On Time National Museum of American History

Marking Time
  The Almanac
  Status Symbols
  Time in Religion
  Time Is Money
Synchronizing Time

Keeping Nature's Time

  Sundial, 1775–1820; by Goldsmith Chandlee, Winchester, Virginia; used at Dearmont Hall, Clarke County, Virginia

Sun Time

Time was local, determined by the sun as it rose in the east, moved toward its highest point in the sky at noon, and gradually descended. Because of Earth's rotation relative to the sun, a community a few miles east of another experienced sunrise, noon, and sunset earlier. Some people only noted the relative position of the sun. Others marked hours and minutes using a sundial. Even people who owned clocks and watches set their timepieces by the sun.

Night Time

Nights brought absolute darkness, with only firelight, candles, and moonlight for illumination. At dusk, also called "candlelighting," precious candles were brought out and used sparingly.  Nights when the moon was full and bright provided time for chores, amusements, or travel.  The dial on the tall case clock tracks the moon’s waxing and waning; its white painted surface was easier to see by the light of a flickering flame of the moon than a brass or silver dial. 

Candlestick with extinguisher
Tall case clock with moon dial
Moon dial
Candlestick, early 19th century; used by the Copp family in Stonington, Connecticut
Gift of John Brenton Copp
Candle extinguisher, early 19th century
Gift of W. B. Cooper

  Tall case clock with moon dial, about 1800; movement by African American clockmaker Peter Hill, Burlington, New Jersey; case by George Deacon, Burlington, New Jersey; dial by Wilson Clock Dial Manufactory, Birmingham, England   Moon dial on a tall case clock by African American clockmaker Peter Hill, about 1800.

Seasonal Time

Farm work was relentless, its rhythms timed to cyclical, seasonal demands—regional almanacs called out its tempo. In the Northeast and Middle Atlantic regions, for example, spring was time for plowing and planting: first oats and flax, then corn and the household vegetable garden. Calves were born. Summer was time to weed, mow hay, and harvest wheat and rye planted the previous fall. Sheep were washed and shorn. Fall was for picking apples, cutting winter fodder, planting grain, and slaughtering pigs. Winter was time to cut firewood, care for livestock, and spin and weave.

Star Time

Astronomers and surveyors used a precision clock called a regulator to observe the time that specific "clock stars" passed overhead. With a special telescope, a transit, they noted the instant the star passed the local line of longitude.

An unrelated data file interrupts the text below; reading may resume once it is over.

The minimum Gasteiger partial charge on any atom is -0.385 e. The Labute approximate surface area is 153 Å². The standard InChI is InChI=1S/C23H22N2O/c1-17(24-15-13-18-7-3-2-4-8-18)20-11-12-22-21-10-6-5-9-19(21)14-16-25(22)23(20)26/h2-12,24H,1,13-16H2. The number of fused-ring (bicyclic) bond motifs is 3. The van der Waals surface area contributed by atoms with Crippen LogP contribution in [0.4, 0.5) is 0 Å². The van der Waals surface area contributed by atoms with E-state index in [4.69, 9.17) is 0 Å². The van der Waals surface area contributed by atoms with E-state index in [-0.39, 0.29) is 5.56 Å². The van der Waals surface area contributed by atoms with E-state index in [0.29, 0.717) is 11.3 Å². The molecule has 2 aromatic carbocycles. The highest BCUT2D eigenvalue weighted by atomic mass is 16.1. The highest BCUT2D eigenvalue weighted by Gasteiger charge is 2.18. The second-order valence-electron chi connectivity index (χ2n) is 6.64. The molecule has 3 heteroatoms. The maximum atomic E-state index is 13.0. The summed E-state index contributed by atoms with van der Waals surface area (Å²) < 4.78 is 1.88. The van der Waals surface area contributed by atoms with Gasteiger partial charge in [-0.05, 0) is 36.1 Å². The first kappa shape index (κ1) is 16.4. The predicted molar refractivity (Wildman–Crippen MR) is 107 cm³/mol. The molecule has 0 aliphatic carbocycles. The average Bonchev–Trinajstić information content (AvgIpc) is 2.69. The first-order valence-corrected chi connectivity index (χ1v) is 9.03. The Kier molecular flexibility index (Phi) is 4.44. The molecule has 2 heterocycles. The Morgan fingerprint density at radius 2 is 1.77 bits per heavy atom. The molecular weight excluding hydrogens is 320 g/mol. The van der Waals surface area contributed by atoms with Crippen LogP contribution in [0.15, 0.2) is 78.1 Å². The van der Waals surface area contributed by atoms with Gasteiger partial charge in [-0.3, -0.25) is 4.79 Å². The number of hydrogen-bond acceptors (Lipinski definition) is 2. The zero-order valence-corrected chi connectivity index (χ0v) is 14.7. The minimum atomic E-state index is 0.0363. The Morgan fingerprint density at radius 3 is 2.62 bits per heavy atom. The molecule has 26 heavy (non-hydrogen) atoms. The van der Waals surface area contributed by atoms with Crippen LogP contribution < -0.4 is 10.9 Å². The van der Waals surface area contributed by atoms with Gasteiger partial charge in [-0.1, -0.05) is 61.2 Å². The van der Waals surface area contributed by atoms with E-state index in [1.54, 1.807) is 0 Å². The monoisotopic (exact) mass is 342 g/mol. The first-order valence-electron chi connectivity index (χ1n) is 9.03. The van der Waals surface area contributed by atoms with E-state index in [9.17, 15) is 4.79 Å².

Astronomical regulator Astronomical regulator Transit and equal altitude instrument

Astronomical regulator, about 1775 to 1785; by Andrew Ellicott, Baltimore, Maryland; shown here in reproduction case
Gift of Henry Ellicott Magill

  Astronomical regulator, about 1775 to 1785; by Andrew Ellicott, Baltimore, Maryland
Gift of Henry Ellicott Magill

  Transit and equal altitude instrument used in the survey of Washington, D.C., conducted by Andrew Ellicott, Benjamin Banneker, and others in 1789
Gift of A. E. Douglas

Time at Sea
The exact time was crucial to mariners, too, who used an octant to find local time. Then they compared local ship time to the time kept by a marine chronometer, a precision clock set to the time of a place at a known longitude. By converting the difference into distance—fifteen degrees of longitude for every hour—they calculated their position east or west of that place. Seamen also used sandglasses that measured specific intervals of time to calculate ship speed, distance traveled, and periods of duty.

Octant Marine chronometer Sandglass
Octant, late 18th century; by Andrew Newell, Boston

  Marine chronometer, 18121815; by William Cranch Bond, Boston   Sandglass, early 19th century
The New American Practical Navigator   The New American Practical Navigator, 1802; by Nathaniel Bowditch
Smithsonian Institution Libraries

Musical tall case clock with orrery
  Musical tall case clock with orrery, 1769; by Joseph Ellicott, Buckingham, Pennsylvania
Gift of Richard Norton Fryberger, Joan Evans Strehler, and Ann McGaffey Cogswell

Clockwork Universe

At the end of the 17th century, most Western thinkers visualized the universe functioning like a giant clockwork. Sir Isaac Newton described its workings, theorizing that matter moved in regular, predictable ways through space and time under the influence of gravity.  He believed that time was absolute—advancing and unchanging everywhere in the universe. Master artisans sought to imitate and explain these motions by crafting elaborate clocks and orreries, which were models of the solar system. Some people saw order and harmony in this view of the cosmos; others came to see regimentation and tyranny.
Dial on Ellicott clock Musical selector on Ellicott clock Movement of Ellicott clock Orrery on Ellicott clock

Dial on Ellicott clock

  Musical selector on Ellicott clock; plays twenty-four tunes

  Movement of Ellicott clock   Orrery on Ellicott clock; depicts the motions of the sun, moon, and planets
Smithsonian National Museum of American History